UGA student in Dr. Knox’s weather forecasting class providing coverage of Hurricane Michael. (Photo/Courtesy Lance Blocker)

Atmospheric science students at the University of Georgia can take a weather forecasting seminar to gain real time forecasting experience while also benefiting the public in Athens.

"Atlanta-based networks tend to focus on the metro-Atlanta area and rarely dedicate much coverage on Athens," said Lance Blocker, a junior atmospheric science major from Kennesaw.

He said the torch was essentially passed to current UGA students to report on Athens-specific weather, from winter to severe weather events.

In the Weather Forecasting Seminar classroom, offered through the Department of Geography, students make predictions about the future weather, while also commenting and learning from their past predicted forecasts. With the help of websites such as Next Generation Weather Lab and Tropical Tidbits, students examined possible drizzles and thunderstorms in the near future.

“Today’s TV meteorologists aren’t just on TV,” said John Knox, undergraduate coordinator for the atmospheric sciences program. “They’re also on Twitter and all sorts of platforms, so we’re giving our students that experience ... everything from broadcast experience with a green screen to posting social media forecasts and doing all the different steps from the behind the scenes to in front of the camera.”

AthensGaWeather.com was a website created eight years ago by then undergraduate Matt Daniel, who now works at WBRC Fox 6 in Birmingham. He initially began posting weather updates on Twitter before creating a Facebook page and eventually the website.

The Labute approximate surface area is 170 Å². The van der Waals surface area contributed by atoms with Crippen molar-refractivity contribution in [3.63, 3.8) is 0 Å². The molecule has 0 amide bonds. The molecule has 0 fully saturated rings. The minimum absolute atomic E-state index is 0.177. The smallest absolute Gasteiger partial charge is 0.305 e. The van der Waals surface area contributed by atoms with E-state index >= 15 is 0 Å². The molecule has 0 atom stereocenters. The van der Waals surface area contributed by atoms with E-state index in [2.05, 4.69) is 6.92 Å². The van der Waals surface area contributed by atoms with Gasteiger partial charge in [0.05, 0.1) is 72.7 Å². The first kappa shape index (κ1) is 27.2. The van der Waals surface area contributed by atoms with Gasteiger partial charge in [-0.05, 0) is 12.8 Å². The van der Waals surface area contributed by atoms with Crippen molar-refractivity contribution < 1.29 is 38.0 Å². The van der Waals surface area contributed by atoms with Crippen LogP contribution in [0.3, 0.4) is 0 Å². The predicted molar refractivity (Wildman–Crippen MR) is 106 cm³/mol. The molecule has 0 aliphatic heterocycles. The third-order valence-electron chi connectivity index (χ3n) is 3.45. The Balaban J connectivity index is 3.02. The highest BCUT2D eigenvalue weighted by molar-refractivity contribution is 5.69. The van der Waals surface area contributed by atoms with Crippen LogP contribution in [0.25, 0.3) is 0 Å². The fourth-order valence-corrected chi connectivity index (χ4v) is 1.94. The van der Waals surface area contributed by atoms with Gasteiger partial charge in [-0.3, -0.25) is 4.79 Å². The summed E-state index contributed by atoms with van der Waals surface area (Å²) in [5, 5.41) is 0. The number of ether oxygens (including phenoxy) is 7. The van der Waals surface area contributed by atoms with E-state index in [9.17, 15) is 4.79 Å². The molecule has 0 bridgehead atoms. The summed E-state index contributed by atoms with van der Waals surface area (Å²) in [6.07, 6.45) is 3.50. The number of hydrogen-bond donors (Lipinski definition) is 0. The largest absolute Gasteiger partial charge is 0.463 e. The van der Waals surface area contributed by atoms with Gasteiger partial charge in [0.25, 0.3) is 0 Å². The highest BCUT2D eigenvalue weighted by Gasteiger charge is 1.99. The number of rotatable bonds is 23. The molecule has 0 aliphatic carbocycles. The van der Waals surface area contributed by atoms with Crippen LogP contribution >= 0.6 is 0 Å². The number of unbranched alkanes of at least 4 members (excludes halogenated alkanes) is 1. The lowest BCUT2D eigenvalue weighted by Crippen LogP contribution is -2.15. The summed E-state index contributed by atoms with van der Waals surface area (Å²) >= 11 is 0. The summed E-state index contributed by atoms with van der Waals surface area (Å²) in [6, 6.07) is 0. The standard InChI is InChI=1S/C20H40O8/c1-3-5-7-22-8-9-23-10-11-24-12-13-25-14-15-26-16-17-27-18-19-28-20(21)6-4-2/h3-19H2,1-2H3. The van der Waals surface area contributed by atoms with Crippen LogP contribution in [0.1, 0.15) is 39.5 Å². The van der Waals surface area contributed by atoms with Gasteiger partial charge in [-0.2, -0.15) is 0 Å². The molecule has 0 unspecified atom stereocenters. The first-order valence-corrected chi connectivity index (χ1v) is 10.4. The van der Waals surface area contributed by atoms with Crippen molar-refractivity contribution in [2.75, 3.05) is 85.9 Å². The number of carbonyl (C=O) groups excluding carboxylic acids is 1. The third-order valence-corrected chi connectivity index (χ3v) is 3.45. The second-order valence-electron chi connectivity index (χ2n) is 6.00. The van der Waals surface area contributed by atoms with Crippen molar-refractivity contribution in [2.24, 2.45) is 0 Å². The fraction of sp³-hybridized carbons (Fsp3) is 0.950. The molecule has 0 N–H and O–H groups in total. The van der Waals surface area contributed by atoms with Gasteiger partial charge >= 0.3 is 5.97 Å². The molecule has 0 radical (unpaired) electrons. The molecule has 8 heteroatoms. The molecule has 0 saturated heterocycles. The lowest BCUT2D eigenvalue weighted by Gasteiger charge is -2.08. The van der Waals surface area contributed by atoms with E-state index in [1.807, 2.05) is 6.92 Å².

“I was an intro student a year ago,” said Richard Garmong, a senior atmospheric science major from Marietta. “There’s literally nothing better that you can do for a future in forecasting than this. I interned at the National Weather Service, but the fundamentals [here] are exactly the same as [there].”

During their forecast, Professor Knox asked the class about the percent chance of rain the next day.

“Do we have the guts for 50?” he said to the class. After a short debate, the class pushed the number up to 60.

Devin Black, junior atmospheric science major, said the skills and advantages he gained from this program will help in his future career.

“This class helps me work on my forecasting skills,” said Devin Black, a junior atmospheric science major from Conyers. “This will help because I want to be a forecaster at one of the national weather offices.”

Anna Sims, a junior atmospheric science and geography major from Pine Mountain, said she was excited to be part of such a unique program at the university.  

“We’ve never really had a class like this in this program,” Sims said. “I’m interning with [WTVM in Columbus] this semester, so I think this will really help me.”

With more than 16,000 followers on their Facebook page, this innovative class continues to do most of its reporting over social media, but they plan to expand in the future.

“This is a state-of-the-art class,” Blocker said. “Nobody else is doing this, and we’re leading the way.”

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